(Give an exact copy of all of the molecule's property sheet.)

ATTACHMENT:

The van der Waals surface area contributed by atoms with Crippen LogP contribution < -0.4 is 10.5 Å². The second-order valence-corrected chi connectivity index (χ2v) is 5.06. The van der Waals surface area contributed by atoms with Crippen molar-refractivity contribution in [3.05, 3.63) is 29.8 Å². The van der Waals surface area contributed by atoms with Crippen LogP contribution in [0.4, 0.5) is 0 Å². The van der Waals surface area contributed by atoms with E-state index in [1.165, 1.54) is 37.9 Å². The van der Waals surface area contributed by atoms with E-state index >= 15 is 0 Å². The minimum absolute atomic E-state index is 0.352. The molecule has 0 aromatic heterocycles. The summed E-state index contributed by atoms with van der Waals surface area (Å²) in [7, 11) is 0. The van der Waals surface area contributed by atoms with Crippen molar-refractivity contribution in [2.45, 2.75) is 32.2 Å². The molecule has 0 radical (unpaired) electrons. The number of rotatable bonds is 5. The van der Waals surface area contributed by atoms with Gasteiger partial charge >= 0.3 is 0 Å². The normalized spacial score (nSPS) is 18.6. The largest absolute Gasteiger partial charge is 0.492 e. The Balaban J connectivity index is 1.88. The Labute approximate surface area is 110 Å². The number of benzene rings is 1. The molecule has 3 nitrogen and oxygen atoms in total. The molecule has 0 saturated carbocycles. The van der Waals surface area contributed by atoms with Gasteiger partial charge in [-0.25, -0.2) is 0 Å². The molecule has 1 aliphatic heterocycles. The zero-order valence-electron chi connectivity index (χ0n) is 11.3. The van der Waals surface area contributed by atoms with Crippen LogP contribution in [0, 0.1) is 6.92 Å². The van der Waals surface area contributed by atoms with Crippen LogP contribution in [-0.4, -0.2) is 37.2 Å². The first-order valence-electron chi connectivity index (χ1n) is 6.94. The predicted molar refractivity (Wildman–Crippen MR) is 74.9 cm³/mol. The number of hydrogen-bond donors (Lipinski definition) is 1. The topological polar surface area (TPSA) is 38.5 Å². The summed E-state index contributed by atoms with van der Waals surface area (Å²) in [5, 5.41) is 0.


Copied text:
The van der Waals surface area contributed by atoms with Crippen LogP contribution < -0.4 is 10.5 Å². The second-order valence-corrected chi connectivity index (χ2v) is 5.06. The van der Waals surface area contributed by atoms with Crippen molar-refractivity contribution in [3.05, 3.63) is 29.8 Å². The van der Waals surface area contributed by atoms with Crippen LogP contribution in [0.4, 0.5) is 0 Å². The van der Waals surface area contributed by atoms with E-state index in [1.165, 1.54) is 37.9 Å². The van der Waals surface area contributed by atoms with E-state index >= 15 is 0 Å². The minimum absolute atomic E-state index is 0.352. The molecule has 0 aromatic heterocycles. The summed E-state index contributed by atoms with van der Waals surface area (Å²) in [7, 11) is 0. The van der Waals surface area contributed by atoms with Crippen molar-refractivity contribution in [2.45, 2.75) is 32.2 Å². The molecule has 0 radical (unpaired) electrons. The number of rotatable bonds is 5. The van der Waals surface area contributed by atoms with Gasteiger partial charge >= 0.3 is 0 Å². The normalized spacial score (nSPS) is 18.6. The largest absolute Gasteiger partial charge is 0.492 e. The Balaban J connectivity index is 1.88. The Labute approximate surface area is 110 Å². The number of benzene rings is 1. The molecule has 3 nitrogen and oxygen atoms in total. The molecule has 0 saturated carbocycles. The van der Waals surface area contributed by atoms with Gasteiger partial charge in [-0.25, -0.2) is 0 Å². The molecule has 1 aliphatic heterocycles. The zero-order valence-electron chi connectivity index (χ0n) is 11.3. The van der Waals surface area contributed by atoms with Crippen LogP contribution in [0, 0.1) is 6.92 Å². The van der Waals surface area contributed by atoms with Crippen LogP contribution in [-0.4, -0.2) is 37.2 Å². The first-order valence-electron chi connectivity index (χ1n) is 6.94. The predicted molar refractivity (Wildman–Crippen MR) is 74.9 cm³/mol. The number of hydrogen-bond donors (Lipinski definition) is 1. The topological polar surface area (TPSA) is 38.5 Å². The summed E-state index contributed by atoms with van der Waals surface area (Å²) in [5, 5.41) is 0.